Whereas Titanium Metals Corporation is highly dependent on the aerospace industry, Allegheny strives for market and product diversification. Moreover, the latter also provides specialty metals solutions to the oil & gas industries, as well as electric energy providers.
That said, Titanium Metals and Allegheny Technologies are positioned to benefit as titanium usage becomes more incorporated in other industries. Due to favorable physical and performance properties, titanium is being used more frequently in ground combat vehicles and naval vessels. Too, the importance of military markets to titanium producers should continue to grow as defense budgets escalate in the face of global conflicts. The alloy is also being used more often in transportation and architecture, especially in emerging markets. Lastly, oil & gas companies are starting to utilize it in offshore developments such as deep-water projects, which call for titanium’s light weight, high strength, and corrosion-resistance properties.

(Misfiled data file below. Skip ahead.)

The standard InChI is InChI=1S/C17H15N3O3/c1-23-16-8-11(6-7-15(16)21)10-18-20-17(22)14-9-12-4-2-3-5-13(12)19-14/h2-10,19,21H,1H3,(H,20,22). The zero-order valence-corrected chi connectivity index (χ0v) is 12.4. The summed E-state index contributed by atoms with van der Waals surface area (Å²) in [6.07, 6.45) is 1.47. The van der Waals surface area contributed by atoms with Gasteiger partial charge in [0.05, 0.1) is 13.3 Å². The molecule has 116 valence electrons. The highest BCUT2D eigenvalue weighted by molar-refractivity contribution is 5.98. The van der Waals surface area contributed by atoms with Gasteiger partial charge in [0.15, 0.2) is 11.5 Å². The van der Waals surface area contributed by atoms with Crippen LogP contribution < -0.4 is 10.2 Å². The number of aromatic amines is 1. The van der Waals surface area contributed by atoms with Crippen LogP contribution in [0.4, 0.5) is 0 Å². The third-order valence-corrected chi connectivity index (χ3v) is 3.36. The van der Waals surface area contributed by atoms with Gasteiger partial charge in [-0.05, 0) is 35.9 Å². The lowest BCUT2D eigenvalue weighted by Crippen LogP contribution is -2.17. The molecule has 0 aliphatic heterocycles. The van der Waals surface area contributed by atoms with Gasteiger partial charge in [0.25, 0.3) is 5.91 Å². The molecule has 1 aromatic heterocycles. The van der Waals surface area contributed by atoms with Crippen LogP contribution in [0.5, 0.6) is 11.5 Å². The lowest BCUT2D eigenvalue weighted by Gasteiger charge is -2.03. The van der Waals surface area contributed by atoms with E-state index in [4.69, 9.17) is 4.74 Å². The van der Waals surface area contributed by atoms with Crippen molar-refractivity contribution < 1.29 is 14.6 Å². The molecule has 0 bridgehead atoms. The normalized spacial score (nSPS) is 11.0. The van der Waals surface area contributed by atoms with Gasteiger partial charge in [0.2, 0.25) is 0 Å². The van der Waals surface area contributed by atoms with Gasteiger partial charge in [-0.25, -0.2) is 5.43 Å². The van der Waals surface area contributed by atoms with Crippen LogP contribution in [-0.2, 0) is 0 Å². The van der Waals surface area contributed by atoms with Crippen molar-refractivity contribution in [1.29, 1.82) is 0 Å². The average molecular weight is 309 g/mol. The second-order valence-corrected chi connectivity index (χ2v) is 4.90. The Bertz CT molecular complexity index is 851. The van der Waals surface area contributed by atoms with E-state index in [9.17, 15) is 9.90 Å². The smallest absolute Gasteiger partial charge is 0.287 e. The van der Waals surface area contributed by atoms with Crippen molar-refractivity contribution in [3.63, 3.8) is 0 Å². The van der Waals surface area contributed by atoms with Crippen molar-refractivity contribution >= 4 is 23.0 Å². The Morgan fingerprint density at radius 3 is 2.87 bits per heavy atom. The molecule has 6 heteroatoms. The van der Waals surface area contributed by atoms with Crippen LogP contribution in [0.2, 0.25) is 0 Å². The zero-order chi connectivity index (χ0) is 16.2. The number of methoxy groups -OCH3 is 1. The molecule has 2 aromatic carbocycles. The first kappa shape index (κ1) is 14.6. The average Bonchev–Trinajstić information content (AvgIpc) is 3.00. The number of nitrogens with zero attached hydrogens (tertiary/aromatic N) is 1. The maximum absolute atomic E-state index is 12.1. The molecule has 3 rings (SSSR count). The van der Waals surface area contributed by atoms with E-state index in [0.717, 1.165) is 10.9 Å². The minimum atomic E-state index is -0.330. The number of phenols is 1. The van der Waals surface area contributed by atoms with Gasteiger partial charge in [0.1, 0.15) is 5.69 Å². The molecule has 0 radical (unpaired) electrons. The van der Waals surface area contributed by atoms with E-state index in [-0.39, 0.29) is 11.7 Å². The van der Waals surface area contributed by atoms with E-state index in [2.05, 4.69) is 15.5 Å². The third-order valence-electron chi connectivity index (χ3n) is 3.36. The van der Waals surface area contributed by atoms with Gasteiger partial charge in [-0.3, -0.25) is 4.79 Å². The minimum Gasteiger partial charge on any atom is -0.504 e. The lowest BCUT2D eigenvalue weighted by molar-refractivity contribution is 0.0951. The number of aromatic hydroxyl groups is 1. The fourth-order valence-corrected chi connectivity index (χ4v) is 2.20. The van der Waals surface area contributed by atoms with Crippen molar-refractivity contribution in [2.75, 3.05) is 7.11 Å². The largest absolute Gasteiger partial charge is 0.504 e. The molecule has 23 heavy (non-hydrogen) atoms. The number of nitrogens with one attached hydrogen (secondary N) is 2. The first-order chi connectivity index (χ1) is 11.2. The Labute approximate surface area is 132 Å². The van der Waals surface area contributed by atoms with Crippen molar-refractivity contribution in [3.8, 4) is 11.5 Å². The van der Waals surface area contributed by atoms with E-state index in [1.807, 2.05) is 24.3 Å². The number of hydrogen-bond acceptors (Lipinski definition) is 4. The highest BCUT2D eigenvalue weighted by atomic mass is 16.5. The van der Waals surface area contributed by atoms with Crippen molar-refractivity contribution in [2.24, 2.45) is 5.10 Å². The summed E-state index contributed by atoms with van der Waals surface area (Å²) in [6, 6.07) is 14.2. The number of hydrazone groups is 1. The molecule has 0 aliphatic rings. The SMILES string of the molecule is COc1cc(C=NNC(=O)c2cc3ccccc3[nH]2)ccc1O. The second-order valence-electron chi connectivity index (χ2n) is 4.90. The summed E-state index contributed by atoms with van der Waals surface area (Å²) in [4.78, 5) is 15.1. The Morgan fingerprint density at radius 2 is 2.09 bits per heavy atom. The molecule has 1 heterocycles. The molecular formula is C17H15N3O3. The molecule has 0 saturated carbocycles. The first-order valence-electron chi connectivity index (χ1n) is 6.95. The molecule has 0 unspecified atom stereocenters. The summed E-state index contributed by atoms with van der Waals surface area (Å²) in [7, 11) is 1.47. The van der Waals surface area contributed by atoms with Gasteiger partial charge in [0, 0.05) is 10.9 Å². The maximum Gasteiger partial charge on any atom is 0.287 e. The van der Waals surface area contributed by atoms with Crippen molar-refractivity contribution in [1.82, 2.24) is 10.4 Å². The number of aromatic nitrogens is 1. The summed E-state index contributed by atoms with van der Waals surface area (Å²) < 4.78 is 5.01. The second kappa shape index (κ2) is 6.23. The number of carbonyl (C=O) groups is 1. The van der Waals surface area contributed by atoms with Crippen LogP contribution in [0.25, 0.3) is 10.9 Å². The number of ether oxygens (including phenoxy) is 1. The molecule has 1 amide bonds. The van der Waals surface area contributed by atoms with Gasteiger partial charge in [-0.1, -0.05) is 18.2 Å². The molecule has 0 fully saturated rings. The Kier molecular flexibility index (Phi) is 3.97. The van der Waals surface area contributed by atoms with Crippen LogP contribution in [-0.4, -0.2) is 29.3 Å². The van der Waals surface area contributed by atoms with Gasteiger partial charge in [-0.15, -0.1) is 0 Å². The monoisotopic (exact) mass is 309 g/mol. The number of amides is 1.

Other companies likely to benefit from the development of new-generation planes include BE Aerospace (BEAV) and Rockwell Collins (COL). The latter makes a wide array of aviation products, including information technology, pilot control, and cabin systems for commercial and government clients. Rockwell has a long-term working relationship with Boeing, as well as a $2.5 billion agreement to provide navigation and information systems for Airbus’ A350. Moreover, the company’s Commercial Systems division (which accounted for 42% of sales in 2009) is positioned to report steady gains as airlines work to replace aging fleets with newer aircraft. COL’s other segment, Government Systems, is likely to secure new orders from customers as they upgrade legacy defense platforms.